Me and the Colonel (1958) starring Danny Kaye, Curt Jurgens, Nicole Maurey
Me and the Colonel is a very different Danny Kaye comedy. It’s very funny, very entertaining, and highly recommended. But it’s also not what you normally expect from a Danny Kaye movie. There’s no singing or dancing, and the setting is much more serious – the invasion of Paris, France by Nazi Germany during World War II.
Synopsis of Me and the Colonel (1958) starring Danny Kaye, Curt Jurgens, Nicole Maurey
As the forces of Nazi Germany are preparing to overtake Paris, France during World War II, a timid Jewish man must join forces with a brave, impetuous Polish colonel to escape. If he can only get around the man’s antisemitism. Along the way, they rescue the Colonel’s fiancee, a French innkeeper’s daughter. Who begins to fall in love with both men.
Review of Me and the Colonel
Me and the Colonel is many things at the same time – a very funny comedy, a romance, what we would now call a “buddy” film, and a World War II film. It begins with a contrast between two of the central characters – S. L. Jacobowsky, played wonderfully by Danny Kaye, a Jewish man of Polish descent who has been living in Paris, France. And who has to move, once again, to escape the Nazi forces that are overrunning the country. Jacobowsky is intelligent, resourceful, cunning, and timid.
He is contrasted with a man of action, Colonel Prokoszny, played by Curt Jurgens. The colonel is a man who knows no fear, who charges first and thinks later. And a man in love with Suzanne, a French innkeeper’s daughter. Risking their lives to rescue the young woman, the three (along with the Colonel’s assistant, a minor role played wonderfully by Akim Tamiroff, not entirely for comic relief) they try to escape to the coast where the Colonel has to get “secret plans” to a waiting English submarine. This is made more difficult by the Colonel’s barely-disguised antisemitism.
Along the way, Danny Kaye’s character begins to fall in love with Suzanne. Also along the way, they begin to respect each other’s strengths. The Colonel’s often repeated phrase—“Less and less I am liking this Jacobowsky”—becomes repeated less frequently. Another contrast is between their views of the world – Jacobowsky’s often-repeated aphorism, ”In life, there are always two possibilities” begins to overshadow the Colonel’s view, that there can be but one possibility for a military man—honorable death.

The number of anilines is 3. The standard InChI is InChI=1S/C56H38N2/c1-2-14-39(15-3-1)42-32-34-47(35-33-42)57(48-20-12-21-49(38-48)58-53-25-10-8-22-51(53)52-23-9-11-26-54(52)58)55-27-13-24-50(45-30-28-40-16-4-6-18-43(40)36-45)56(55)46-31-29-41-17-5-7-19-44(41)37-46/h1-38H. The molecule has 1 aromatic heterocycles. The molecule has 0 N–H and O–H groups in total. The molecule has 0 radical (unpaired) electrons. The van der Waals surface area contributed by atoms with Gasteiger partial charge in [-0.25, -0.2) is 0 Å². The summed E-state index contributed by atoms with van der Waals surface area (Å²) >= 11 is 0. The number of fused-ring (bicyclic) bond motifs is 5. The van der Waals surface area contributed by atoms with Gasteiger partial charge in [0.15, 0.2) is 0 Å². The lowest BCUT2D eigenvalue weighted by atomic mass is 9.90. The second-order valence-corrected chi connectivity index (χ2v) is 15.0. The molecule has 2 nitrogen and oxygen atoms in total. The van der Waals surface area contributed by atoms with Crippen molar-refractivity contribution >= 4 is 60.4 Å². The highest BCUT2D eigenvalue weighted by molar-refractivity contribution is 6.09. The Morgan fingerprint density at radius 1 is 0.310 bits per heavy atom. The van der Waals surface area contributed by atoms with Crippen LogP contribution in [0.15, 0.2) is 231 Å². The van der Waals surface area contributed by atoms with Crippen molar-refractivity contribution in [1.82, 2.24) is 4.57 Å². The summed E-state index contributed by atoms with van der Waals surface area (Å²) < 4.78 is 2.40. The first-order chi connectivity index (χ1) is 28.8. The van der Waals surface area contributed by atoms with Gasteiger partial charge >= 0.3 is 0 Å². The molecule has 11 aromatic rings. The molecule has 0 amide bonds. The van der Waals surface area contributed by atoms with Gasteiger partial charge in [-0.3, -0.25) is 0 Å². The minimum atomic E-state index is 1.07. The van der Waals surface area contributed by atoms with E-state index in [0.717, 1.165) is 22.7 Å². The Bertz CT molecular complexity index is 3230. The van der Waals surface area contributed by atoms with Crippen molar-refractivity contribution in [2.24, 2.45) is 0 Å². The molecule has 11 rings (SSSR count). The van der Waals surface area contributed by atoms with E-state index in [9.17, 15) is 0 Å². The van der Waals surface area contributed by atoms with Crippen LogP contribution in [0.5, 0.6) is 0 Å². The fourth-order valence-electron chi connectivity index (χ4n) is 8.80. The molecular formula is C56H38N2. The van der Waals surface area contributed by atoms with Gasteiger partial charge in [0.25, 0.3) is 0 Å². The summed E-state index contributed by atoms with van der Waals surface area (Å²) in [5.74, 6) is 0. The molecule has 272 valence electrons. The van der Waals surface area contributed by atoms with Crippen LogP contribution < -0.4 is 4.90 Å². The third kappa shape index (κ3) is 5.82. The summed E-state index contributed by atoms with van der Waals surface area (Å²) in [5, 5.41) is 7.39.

Me and the Colonel is a wonderful film, that I recommend very highly. It’s a very funny film (although the humor is mostly verbal), as well as an exciting drama and romance at the same time. Sadly, at the time of this writing it’s not available on DVD, and that’s a crying shame—it’s earned a place on my list of favorite World War II movies. However, courtesy of YouTube, it’s available for viewing online. Be sure to check out the funny movie quotes from Me and the Colonel as well.
Trivia for Me and the Colonel
- Comedy melodrama about a humble Jew and an arrogant Polish colonel who sink personal differences while seeking escape from Nazi-occupied Paris. From the original play “Jacobowsky and the Colonel” by Frank Werfel and the American play by N.S. Behrman. …Me and the Colonel
- Danny Kaye won a Golden Globe Award for Best Actor in a Motion Picture Musical or Comedy for his portrayal of Jacobowsky, the refugee.